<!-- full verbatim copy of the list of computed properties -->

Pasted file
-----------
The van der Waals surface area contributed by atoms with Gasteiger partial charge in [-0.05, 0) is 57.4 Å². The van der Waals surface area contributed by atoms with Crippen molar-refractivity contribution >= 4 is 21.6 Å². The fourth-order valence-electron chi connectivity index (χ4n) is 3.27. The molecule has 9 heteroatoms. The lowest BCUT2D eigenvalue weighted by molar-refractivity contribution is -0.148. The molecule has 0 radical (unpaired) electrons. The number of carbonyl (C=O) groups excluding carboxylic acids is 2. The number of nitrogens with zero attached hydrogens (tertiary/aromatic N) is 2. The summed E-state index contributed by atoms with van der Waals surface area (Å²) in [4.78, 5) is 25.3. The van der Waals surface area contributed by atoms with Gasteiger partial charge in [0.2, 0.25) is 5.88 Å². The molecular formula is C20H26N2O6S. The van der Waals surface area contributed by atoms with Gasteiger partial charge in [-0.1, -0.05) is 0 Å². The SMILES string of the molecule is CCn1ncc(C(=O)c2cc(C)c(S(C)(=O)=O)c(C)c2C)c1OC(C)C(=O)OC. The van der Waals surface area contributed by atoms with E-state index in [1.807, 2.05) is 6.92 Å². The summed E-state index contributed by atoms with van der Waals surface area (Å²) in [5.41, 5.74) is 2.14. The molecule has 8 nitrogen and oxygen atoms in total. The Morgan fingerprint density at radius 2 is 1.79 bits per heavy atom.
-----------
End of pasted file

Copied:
The van der Waals surface area contributed by atoms with Gasteiger partial charge in [-0.05, 0) is 57.4 Å². The van der Waals surface area contributed by atoms with Crippen molar-refractivity contribution >= 4 is 21.6 Å². The fourth-order valence-electron chi connectivity index (χ4n) is 3.27. The molecule has 9 heteroatoms. The lowest BCUT2D eigenvalue weighted by molar-refractivity contribution is -0.148. The molecule has 0 radical (unpaired) electrons. The number of carbonyl (C=O) groups excluding carboxylic acids is 2. The number of nitrogens with zero attached hydrogens (tertiary/aromatic N) is 2. The summed E-state index contributed by atoms with van der Waals surface area (Å²) in [4.78, 5) is 25.3. The van der Waals surface area contributed by atoms with Gasteiger partial charge in [0.2, 0.25) is 5.88 Å². The molecular formula is C20H26N2O6S. The van der Waals surface area contributed by atoms with Gasteiger partial charge in [-0.1, -0.05) is 0 Å². The SMILES string of the molecule is CCn1ncc(C(=O)c2cc(C)c(S(C)(=O)=O)c(C)c2C)c1OC(C)C(=O)OC. The van der Waals surface area contributed by atoms with E-state index in [1.807, 2.05) is 6.92 Å². The summed E-state index contributed by atoms with van der Waals surface area (Å²) in [5.41, 5.74) is 2.14. The molecule has 8 nitrogen and oxygen atoms in total. The Morgan fingerprint density at radius 2 is 1.79 bits per heavy atom.